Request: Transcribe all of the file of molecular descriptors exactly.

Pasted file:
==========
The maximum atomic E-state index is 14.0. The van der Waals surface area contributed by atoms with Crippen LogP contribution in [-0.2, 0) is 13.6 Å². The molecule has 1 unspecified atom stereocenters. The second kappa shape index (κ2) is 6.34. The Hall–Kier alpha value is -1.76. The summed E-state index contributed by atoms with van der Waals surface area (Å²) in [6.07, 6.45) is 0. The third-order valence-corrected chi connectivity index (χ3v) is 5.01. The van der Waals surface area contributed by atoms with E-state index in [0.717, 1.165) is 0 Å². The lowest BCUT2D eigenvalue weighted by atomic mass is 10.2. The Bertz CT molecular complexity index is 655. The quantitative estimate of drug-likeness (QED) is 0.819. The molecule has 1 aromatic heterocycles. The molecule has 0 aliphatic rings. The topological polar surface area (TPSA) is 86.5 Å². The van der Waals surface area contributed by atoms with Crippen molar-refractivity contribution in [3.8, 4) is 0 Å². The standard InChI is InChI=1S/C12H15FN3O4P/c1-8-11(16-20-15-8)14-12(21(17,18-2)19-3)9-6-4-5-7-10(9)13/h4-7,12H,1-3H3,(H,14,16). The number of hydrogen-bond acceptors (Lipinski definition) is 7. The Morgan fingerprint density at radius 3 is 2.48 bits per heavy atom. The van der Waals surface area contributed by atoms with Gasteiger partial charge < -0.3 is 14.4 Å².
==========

The maximum atomic E-state index is 14.0. The van der Waals surface area contributed by atoms with Crippen LogP contribution in [-0.2, 0) is 13.6 Å². The molecule has 1 unspecified atom stereocenters. The second kappa shape index (κ2) is 6.34. The Hall–Kier alpha value is -1.76. The summed E-state index contributed by atoms with van der Waals surface area (Å²) in [6.07, 6.45) is 0. The third-order valence-corrected chi connectivity index (χ3v) is 5.01. The van der Waals surface area contributed by atoms with E-state index in [0.717, 1.165) is 0 Å². The lowest BCUT2D eigenvalue weighted by atomic mass is 10.2. The Bertz CT molecular complexity index is 655. The quantitative estimate of drug-likeness (QED) is 0.819. The molecule has 1 aromatic heterocycles. The molecule has 0 aliphatic rings. The topological polar surface area (TPSA) is 86.5 Å². The van der Waals surface area contributed by atoms with Crippen molar-refractivity contribution in [3.8, 4) is 0 Å². The standard InChI is InChI=1S/C12H15FN3O4P/c1-8-11(16-20-15-8)14-12(21(17,18-2)19-3)9-6-4-5-7-10(9)13/h4-7,12H,1-3H3,(H,14,16). The number of hydrogen-bond acceptors (Lipinski definition) is 7. The Morgan fingerprint density at radius 3 is 2.48 bits per heavy atom. The van der Waals surface area contributed by atoms with Gasteiger partial charge < -0.3 is 14.4 Å².